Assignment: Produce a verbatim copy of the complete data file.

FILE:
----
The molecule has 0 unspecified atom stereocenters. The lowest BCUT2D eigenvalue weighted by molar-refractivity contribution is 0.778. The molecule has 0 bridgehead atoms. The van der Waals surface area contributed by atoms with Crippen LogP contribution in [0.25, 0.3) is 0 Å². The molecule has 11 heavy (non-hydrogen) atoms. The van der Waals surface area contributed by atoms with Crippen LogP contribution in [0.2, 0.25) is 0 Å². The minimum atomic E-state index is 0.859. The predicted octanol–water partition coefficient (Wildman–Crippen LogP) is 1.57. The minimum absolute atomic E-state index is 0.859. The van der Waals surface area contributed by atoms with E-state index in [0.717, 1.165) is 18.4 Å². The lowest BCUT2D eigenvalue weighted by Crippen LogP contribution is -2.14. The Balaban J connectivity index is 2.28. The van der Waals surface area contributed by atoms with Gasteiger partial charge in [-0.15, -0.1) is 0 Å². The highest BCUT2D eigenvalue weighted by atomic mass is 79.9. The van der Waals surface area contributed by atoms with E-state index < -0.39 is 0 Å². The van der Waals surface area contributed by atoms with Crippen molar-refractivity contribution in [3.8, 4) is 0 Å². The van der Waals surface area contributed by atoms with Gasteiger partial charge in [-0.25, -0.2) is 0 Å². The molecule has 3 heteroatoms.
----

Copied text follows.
The molecule has 0 unspecified atom stereocenters. The lowest BCUT2D eigenvalue weighted by molar-refractivity contribution is 0.778. The molecule has 0 bridgehead atoms. The van der Waals surface area contributed by atoms with Crippen LogP contribution in [0.25, 0.3) is 0 Å². The molecule has 11 heavy (non-hydrogen) atoms. The van der Waals surface area contributed by atoms with Crippen LogP contribution in [0.2, 0.25) is 0 Å². The minimum atomic E-state index is 0.859. The predicted octanol–water partition coefficient (Wildman–Crippen LogP) is 1.57. The minimum absolute atomic E-state index is 0.859. The van der Waals surface area contributed by atoms with E-state index in [0.717, 1.165) is 18.4 Å². The lowest BCUT2D eigenvalue weighted by Crippen LogP contribution is -2.14. The Balaban J connectivity index is 2.28. The van der Waals surface area contributed by atoms with Gasteiger partial charge in [-0.15, -0.1) is 0 Å². The highest BCUT2D eigenvalue weighted by atomic mass is 79.9. The van der Waals surface area contributed by atoms with E-state index < -0.39 is 0 Å². The van der Waals surface area contributed by atoms with Crippen molar-refractivity contribution in [3.8, 4) is 0 Å². The van der Waals surface area contributed by atoms with Gasteiger partial charge in [-0.25, -0.2) is 0 Å². The molecule has 3 heteroatoms.